Under this program, some 18 energy projects are expected to be financed and in turn, provide access to six million people and businesses. It is expected that through this initiative, the said African countries will greatly reduce their Co2 footprint and that way help mitigate effects of climate change.
“Many African countries still face challenges in achieving universal access to sustainable, clean, affordable and reliable electricity,” the Bank points out.
In recognition of its significance, the LEAF program is been backed by other players like the Green Climate Fund which approved $170.9 million in concessional financing back in July 2021.
The program complements prior initiatives such as the Sustainable Energy Fund for Africa, that all make up part of the Bank’s on going off-grid strategy served under the New Deal on Energy for Africa.
Over the course of the next six years, LEAF is expected to deploy financing options, credit enhancement instruments and technical assistance in partnership with the private sector; including local banks.
As we approach the 2030 deadline of the SDGs, we must unfortunately acknowledge the disturbing truth, we are far from meeting the goal’s sustainable growth targets. The latest Sustainable Development Goal (SDG) 7 tracking report warns that close to 600 million Africans still lack access to electricity and this reality is only worsened by the Covid-19 crisis.
In his comments about the LEAF program, the Bank’s Vice President in charge of Power, Energy, Climate Change and Green Growth, Dr. Kevin Kariuki, notes: “The African Development Bank is delighted to partner with the Green Climate Fund on the Leveraging Energy Access Finance Framework, which will not only accelerate access to electricity based on decentralized renewable energy solutions, hence reducing the respective countries’ carbon footprints, but will do so with the active participation of a private sector facilitated by local currency financing and commercial capital availed under the program.”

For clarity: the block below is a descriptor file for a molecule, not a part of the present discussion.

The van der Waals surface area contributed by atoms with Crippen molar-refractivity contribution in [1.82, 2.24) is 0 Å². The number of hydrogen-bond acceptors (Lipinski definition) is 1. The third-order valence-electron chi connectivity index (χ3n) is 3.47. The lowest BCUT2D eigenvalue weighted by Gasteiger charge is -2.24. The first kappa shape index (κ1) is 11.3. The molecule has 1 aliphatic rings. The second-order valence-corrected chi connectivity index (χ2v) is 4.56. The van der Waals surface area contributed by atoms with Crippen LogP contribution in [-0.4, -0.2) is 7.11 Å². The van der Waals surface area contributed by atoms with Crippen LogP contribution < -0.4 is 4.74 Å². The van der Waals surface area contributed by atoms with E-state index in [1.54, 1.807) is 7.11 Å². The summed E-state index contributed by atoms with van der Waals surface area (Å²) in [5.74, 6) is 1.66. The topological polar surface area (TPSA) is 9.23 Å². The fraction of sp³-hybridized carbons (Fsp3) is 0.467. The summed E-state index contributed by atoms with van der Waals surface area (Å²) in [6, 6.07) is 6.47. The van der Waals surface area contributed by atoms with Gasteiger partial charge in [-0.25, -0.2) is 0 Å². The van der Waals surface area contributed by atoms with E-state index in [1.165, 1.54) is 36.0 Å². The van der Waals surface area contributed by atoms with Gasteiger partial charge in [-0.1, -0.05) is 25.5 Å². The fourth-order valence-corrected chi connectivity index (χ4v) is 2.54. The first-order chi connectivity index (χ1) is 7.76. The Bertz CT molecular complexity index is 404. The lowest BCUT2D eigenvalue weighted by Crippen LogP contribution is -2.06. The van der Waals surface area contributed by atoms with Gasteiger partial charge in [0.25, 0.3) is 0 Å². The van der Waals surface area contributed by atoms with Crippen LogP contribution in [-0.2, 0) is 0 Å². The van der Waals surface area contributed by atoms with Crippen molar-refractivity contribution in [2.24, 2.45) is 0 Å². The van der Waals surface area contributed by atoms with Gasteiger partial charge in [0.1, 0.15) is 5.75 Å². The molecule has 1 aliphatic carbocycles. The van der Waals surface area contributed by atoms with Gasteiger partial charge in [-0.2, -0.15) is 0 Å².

Seconding the view, the Bank’s Acting Director in charge of Renewable Energy and Energy Efficiency Department, Dr. Daniel Schroth, said: “The approval of this program is very timely as it increases the Bank’s toolbox to support the fast-moving decentralized energy access market which complements conventional grid-connected solutions.”
Uneven Growth: Challenges Facing Africa’s Economic Growth
In terms of economic growth, Africa has enjoyed some of the World’s fastest economic growth rates over the decade. During this period, Sub-Saharan countries continued to grow at an average rate exceeding 5 percent, notes the AfDB.
Unfortunately, this recent economic growth has not been uniform, if anything, it has been largely uneven.
“Often, growth has been confined to specific sectors, particularly extractive industries and some agricultural commodities, and its benefits to those in or near poverty are often limited,” warns AfDB ‘Facilitating Green Growth In Africa’ report.
Worse still, the said economic growth has not translated to benefiting African livelihoods, but worse still, economic growth alone is not the solution to poverty alleviation.
True to this fact, the AfDB says the benefits derived from the related foreign direct investment have also been unevenly distributed and have not led to the generation of equal economic opportunities for Africa’s population.
It all boils down to this, factoring all these points in further pushes the argument for Green growth in Africa. It is vital that African leaders prioritize switching from traditional energy like wood, coal and fossil fuels. By switching to Green energy, Africa can even out the benefits of its economic development.